Don’t Let Your Personal Brand Hold You Back

Drawing of a woman in sunglasses and a head scarf
Self-portrait, 2004. For details or to purchase, please contact Alexis.

By the time we reach our mid- to late- twenties, most of us have adopted labels for ourselves.  We’ve come up with short ways to describe ourselves to someone we’ve just met.  We’ve developed our personal brands.  We’ve crafted elevator pitches and written social media introductions and online dating profiles.  We tend to use nouns for this purpose: I’m a writer, a dog-lover, a runner, an ENTP, an introvert, an empath.  These descriptions help us to order our lives and to feel a sense of solid identity.

The problem with such labels is that they can make it very difficult to change.  Our interests and personalities are not static.  To some extent, our identities are fluid — or they should be, if we have any hope of adapting to life’s unexpected events.

Our culture expects us to assign these labels to ourselves and others. On my first day of my first post-college job, our whole office went out to lunch together.  The boss told me and the other new hire that this was the team’s chance to ask us all of the questions they couldn’t ask us during the interviews.  We were peppered with questions about our hobbies, religion, pet peeves, and more.  (This is a terrible way to get to know your new colleagues; please don’t do this.)  I struggled to come up with answers that would paint me in a good light.  While my fellow new hire seemed to be prepared with a one-word response to every question (Running. Protestant. Velcro.), I rambled on about my religious background and trying to find a spiritual home — an uncomfortable speech to make to a bunch of people I didn’t know when I clearly hadn’t reached an internal resolution on the topic.

A few years later, while crafting my first dating-site profile, I again struggled to define myself.  I’m a complex being with a history, many interests, and an active mind.  How could I convey who I was in a few paragraphs?  I revised my profile constantly, always reconsidering my answers, adding new details, contrasting my own qualities with those of other people I’d met.  I was most satisfied with my profile when it was lengthy and reflective rather than full of labels and absolutes.

Since high school, I’ve been known as an artist.  I took lots of art electives, I was a member of art clubs, I applied to art programs, and I majored in art in college.  I insisted that my first adult home have a studio space.  So it confused people greatly when I enrolled in law school.  “But you’re an artist,” they would say.  I’ve been licensed as an attorney for six and a half years now, and there are still people in my life who struggle to see me as something other than an artist.  When I tell people I’ve taken up creative writing, they respond by saying things like, “But you’re still painting, right?” or “As long as you don’t give up painting.”  Why are we so intent on placing each other in boxes?  Comments like that can make it very hard for us to try new things and let go of old things.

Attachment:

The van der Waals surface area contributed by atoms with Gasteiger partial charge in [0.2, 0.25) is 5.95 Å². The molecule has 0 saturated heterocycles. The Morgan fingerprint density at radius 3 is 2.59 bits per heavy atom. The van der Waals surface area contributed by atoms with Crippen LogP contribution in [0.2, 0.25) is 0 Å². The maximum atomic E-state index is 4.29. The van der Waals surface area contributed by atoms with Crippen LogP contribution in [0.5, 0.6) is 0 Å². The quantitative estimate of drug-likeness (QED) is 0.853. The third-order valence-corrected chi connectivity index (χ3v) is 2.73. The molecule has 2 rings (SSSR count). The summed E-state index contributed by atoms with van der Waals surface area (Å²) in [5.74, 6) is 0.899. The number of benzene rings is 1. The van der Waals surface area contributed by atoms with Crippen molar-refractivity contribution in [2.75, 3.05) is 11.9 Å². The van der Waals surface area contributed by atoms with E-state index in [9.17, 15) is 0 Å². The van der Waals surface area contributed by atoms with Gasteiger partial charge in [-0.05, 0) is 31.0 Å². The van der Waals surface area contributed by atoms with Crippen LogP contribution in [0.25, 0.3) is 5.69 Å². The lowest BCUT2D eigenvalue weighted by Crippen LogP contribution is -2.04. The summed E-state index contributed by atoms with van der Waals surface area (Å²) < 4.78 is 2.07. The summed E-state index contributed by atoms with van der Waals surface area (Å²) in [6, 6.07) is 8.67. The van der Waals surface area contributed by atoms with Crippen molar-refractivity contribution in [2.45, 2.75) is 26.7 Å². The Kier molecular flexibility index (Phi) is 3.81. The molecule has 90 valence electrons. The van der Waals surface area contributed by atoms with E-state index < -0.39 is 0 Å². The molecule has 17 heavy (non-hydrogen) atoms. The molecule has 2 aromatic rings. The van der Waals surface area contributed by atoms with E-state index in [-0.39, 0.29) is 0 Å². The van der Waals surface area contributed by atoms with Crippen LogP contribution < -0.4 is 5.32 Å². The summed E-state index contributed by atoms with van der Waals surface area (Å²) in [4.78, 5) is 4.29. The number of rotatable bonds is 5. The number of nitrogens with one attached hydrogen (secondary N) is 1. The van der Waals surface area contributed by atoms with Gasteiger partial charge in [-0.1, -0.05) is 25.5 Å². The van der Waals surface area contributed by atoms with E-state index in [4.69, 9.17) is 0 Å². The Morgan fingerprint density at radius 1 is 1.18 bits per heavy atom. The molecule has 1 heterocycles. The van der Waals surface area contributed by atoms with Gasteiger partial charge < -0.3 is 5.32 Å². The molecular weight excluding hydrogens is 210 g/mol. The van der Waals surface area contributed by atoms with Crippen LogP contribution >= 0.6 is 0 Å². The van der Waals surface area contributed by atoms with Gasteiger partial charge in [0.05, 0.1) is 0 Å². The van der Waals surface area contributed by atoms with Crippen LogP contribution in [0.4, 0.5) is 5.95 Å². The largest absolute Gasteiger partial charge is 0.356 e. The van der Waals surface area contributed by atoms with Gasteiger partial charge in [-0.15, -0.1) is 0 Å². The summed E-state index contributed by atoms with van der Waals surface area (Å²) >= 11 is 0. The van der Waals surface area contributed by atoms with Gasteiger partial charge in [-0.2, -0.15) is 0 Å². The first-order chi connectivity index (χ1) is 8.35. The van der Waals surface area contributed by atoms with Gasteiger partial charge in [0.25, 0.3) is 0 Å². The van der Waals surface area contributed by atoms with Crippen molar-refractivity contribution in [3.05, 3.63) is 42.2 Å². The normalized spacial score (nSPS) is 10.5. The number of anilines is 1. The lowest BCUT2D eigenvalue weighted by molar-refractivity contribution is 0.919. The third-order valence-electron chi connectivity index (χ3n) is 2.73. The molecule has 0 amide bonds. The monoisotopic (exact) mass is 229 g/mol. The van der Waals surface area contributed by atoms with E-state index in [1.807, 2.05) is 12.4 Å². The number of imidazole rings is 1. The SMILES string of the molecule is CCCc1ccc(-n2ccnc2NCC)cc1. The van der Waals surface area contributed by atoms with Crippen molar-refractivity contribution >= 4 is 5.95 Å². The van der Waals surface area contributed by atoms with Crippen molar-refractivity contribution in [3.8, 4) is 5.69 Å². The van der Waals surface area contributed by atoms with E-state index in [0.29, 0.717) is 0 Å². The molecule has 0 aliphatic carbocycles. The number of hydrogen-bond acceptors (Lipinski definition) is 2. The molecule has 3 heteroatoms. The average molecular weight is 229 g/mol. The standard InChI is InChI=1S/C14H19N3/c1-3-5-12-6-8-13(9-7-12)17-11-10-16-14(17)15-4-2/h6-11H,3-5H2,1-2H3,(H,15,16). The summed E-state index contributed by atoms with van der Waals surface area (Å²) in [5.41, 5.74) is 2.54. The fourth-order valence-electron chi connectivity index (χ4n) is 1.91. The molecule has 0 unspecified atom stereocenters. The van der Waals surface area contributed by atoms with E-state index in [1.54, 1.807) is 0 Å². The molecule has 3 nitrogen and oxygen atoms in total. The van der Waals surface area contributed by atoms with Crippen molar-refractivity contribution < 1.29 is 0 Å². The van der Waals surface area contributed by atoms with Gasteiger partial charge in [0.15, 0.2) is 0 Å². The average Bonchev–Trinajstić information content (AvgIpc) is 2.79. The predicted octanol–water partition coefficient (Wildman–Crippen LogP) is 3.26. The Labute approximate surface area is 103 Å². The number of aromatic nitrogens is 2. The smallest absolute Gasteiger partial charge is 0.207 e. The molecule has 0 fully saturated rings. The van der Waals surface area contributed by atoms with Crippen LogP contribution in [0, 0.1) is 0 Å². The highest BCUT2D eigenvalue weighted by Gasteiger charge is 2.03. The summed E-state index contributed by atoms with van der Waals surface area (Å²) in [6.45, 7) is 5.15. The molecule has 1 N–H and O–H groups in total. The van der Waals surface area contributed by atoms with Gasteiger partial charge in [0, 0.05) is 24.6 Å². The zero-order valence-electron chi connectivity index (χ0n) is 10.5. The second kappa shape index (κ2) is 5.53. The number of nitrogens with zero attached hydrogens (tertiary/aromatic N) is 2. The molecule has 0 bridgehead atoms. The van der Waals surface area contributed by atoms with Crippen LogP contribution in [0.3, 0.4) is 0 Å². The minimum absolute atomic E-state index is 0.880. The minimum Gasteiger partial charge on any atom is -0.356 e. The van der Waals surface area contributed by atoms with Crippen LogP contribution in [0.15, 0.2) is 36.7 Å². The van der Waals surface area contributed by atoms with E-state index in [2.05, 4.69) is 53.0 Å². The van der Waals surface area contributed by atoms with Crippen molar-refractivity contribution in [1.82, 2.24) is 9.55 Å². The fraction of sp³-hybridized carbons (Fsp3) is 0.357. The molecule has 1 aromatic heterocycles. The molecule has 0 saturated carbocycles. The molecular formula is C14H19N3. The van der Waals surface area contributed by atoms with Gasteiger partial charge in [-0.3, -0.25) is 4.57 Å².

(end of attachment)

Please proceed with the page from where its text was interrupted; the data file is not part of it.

In order to progress through life and be the best selves we can be, we need to be able to reinvent ourselves.  We can’t cling to identities that no longer represent who we are.  We have to be willing to let go of what no longer serves us.  We are who we are, and labels are mere decoration.  We must allow ourselves to shed them with the changing seasons.

With this in mind, I propose that we try replacing our nouns with verbs.  Instead of saying “I’m a hiker,” say “I enjoy hiking and exploring the outdoors.”  Instead of “I’m an artist,” say “I find joy in the process of creating.”*  This shift in language can help us to be less identified with our constructed ideas of ourselves.  We can likewise reform the questions we pose to others with the aim of understanding them as whole people rather than slapping labels on them.  The next time you meet someone, try asking, “How do you spend your days?” or “What occupies your thoughts lately?”  Those are much more interesting questions than “What do you do?”, and you’ll likely get a much more intriguing answer than “I’m a _________.”

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*Side note: I realize that the tagline of this site contradicts the advice in this post. But taglines have to be short, and that was the best description I could conceive when I developed the site. If you have a suggestion for a different tagline, I’d love to hear it!

2 thoughts on “Don’t Let Your Personal Brand Hold You Back

  1. Great advice! Slightly changing the response (“I enjoy reading” instead of “I am a reader”) does refocus the statement without boxing you into that one thing.

    As for your tag line, why not just cut out the labels so it’s “Musings on living well and lessons learned”?

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